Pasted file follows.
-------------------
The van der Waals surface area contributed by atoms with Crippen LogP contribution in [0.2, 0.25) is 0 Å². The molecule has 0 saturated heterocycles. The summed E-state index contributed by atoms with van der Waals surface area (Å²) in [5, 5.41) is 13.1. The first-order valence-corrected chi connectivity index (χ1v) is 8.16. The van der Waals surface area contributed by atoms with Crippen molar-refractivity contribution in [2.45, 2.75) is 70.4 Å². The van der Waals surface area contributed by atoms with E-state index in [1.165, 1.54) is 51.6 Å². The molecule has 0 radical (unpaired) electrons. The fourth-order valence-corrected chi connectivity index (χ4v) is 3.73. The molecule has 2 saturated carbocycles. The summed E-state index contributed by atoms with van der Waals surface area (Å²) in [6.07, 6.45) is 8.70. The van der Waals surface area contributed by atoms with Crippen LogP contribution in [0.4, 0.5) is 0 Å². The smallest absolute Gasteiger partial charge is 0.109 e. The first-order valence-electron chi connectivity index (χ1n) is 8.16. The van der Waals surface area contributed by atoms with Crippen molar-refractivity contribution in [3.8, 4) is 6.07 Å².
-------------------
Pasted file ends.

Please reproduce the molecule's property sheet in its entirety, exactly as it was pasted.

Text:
The van der Waals surface area contributed by atoms with Crippen LogP contribution in [0.2, 0.25) is 0 Å². The molecule has 0 saturated heterocycles. The summed E-state index contributed by atoms with van der Waals surface area (Å²) in [5, 5.41) is 13.1. The first-order valence-corrected chi connectivity index (χ1v) is 8.16. The van der Waals surface area contributed by atoms with Crippen molar-refractivity contribution in [2.45, 2.75) is 70.4 Å². The van der Waals surface area contributed by atoms with E-state index in [1.165, 1.54) is 51.6 Å². The molecule has 0 radical (unpaired) electrons. The fourth-order valence-corrected chi connectivity index (χ4v) is 3.73. The molecule has 2 saturated carbocycles. The summed E-state index contributed by atoms with van der Waals surface area (Å²) in [6.07, 6.45) is 8.70. The van der Waals surface area contributed by atoms with Crippen LogP contribution in [0.4, 0.5) is 0 Å². The smallest absolute Gasteiger partial charge is 0.109 e. The first-order valence-electron chi connectivity index (χ1n) is 8.16. The van der Waals surface area contributed by atoms with Crippen molar-refractivity contribution in [3.8, 4) is 6.07 Å².